Putting aside the controversy over misinterpreted p-values, I think it’s worth at least thinking about how the corporate market research world thinks about the use of statistical significance in general.
Most of us took a stats class in college and for some reason or another the 95% confidence level was the first CI we were presented with. I distinctly remember my econometrics professor telling us that the 95% level was completely arbitrary, and later on we would learn that statistical significance does not imply economic significance. And more confusing yet, that something could be economically significant without being statistically significant.
Basically, I’ve learned to stop paying attention to p-values in my world.
So, what happens when a client is testing two ads for a media buy?
For simplicity, say wee are testing which ad — A or B — better incites respondents to purchase.
We set up a null hypothesis:
H0: P(A) = P(B), where P() is a function whose output is the proportion of respondents planning to purchase the product.
Ha: P(A) > P(B) or P(A) < P(B)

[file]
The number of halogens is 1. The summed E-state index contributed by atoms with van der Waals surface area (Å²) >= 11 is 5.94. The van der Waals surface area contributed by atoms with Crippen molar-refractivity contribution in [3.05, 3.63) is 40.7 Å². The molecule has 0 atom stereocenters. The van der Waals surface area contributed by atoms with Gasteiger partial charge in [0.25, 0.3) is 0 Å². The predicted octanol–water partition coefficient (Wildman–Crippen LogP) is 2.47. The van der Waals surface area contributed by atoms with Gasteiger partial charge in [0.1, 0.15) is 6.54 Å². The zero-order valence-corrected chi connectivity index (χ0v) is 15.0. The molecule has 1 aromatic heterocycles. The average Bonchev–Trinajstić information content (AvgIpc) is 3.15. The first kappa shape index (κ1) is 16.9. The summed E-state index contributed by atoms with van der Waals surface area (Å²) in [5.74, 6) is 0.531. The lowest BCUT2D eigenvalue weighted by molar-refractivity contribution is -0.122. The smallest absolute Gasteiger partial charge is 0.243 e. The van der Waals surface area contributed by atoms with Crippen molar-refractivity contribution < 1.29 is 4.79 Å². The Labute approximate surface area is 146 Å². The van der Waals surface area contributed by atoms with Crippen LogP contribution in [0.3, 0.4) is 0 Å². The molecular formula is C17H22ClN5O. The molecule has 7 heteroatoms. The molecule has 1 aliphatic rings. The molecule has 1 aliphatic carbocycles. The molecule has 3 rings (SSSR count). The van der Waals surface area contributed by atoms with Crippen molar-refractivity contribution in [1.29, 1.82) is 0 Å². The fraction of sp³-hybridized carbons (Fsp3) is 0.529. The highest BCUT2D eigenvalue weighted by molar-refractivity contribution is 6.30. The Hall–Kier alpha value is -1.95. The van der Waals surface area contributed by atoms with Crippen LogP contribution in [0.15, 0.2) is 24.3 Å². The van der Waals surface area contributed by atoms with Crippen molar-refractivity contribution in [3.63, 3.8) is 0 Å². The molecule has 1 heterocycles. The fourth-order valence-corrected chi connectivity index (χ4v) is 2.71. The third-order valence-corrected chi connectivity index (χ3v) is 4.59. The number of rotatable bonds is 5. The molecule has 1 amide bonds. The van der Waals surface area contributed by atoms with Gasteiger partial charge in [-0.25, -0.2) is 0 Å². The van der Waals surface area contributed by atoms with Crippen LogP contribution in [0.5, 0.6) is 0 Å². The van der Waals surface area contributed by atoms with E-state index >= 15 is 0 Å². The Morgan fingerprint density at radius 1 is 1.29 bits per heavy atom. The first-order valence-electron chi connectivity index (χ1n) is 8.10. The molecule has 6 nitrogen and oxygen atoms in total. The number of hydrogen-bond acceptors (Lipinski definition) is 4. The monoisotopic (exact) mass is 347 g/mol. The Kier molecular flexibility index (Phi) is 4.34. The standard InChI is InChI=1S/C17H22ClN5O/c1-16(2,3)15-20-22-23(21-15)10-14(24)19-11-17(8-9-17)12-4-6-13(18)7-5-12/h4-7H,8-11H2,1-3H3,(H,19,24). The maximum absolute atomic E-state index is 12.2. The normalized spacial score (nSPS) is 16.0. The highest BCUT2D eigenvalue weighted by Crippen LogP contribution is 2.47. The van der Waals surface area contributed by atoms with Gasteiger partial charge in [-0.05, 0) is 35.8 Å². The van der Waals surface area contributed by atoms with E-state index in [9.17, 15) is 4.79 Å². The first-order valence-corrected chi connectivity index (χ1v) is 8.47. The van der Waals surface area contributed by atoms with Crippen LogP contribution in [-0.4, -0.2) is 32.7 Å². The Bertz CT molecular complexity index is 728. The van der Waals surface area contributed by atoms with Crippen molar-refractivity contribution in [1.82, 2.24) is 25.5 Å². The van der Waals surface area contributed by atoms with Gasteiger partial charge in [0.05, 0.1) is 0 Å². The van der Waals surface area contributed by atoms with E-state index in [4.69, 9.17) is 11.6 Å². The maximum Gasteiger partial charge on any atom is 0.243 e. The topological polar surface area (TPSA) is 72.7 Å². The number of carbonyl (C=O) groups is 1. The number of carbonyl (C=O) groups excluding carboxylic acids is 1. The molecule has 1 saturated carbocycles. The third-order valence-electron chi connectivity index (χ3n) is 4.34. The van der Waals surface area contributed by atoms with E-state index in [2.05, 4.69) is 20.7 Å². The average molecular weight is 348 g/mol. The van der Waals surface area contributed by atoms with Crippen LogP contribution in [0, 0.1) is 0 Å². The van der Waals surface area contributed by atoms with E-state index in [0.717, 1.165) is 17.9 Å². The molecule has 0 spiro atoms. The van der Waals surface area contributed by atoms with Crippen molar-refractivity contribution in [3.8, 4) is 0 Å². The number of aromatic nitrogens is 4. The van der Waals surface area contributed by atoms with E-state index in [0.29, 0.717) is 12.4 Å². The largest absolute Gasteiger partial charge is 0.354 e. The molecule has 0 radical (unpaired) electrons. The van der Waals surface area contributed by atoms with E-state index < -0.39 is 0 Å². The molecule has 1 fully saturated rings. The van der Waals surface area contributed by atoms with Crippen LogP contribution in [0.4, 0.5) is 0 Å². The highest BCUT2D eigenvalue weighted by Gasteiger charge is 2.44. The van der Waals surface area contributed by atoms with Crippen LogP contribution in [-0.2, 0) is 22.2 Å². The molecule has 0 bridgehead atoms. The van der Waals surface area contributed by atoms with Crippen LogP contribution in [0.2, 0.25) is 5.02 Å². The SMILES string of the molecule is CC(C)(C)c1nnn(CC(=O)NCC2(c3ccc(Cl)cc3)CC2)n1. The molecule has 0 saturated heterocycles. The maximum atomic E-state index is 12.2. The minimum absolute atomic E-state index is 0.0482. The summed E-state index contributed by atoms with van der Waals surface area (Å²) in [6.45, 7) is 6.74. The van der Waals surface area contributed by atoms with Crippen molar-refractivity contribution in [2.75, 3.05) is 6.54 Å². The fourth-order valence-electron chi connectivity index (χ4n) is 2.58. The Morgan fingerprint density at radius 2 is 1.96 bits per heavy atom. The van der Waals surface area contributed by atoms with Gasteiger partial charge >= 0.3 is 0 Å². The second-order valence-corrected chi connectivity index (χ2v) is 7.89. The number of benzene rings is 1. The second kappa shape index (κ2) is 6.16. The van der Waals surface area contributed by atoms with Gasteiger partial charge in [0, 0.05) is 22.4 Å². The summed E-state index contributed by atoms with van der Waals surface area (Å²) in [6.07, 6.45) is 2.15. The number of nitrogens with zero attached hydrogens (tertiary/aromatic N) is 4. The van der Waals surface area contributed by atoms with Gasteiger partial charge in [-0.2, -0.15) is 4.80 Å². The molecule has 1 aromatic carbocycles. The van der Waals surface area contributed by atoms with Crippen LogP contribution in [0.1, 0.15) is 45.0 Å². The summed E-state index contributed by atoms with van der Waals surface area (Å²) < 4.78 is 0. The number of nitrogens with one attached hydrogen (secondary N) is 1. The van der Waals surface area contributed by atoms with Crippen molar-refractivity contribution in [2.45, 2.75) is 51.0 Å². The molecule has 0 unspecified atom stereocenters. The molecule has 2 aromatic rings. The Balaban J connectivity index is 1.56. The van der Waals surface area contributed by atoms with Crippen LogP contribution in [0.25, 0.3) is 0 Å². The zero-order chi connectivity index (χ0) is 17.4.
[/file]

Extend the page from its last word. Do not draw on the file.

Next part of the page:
We collect the data, calculate the p-value to be something less than p>0.05.
Ok, great. So now what? The two ads are equal in their ability to incite potential customers? Is that really useful?
At the end of the day, all we can do is compare point estimates. If P(A) = 25% and P(B) = 24%, then, well, quite frankly, it doesn’t really matter what your p-value is. As the research provider, you either have to say:
Your p-value is low, but we still think you should go with Ad A.
Your p-value is low, so you need to do more research.
The latter kind of misses the point. It shows a lack of sympathy for the decision making process. A lack of awareness over the cost of research. Maybe p<0.2 was good enough considering how much additional certainty would cost.
Either way, the case against a 95% Confidence Level has as little to do with statistics and much more to do with researchers not hiding behind an academic threshold, inappropriate for corporate research.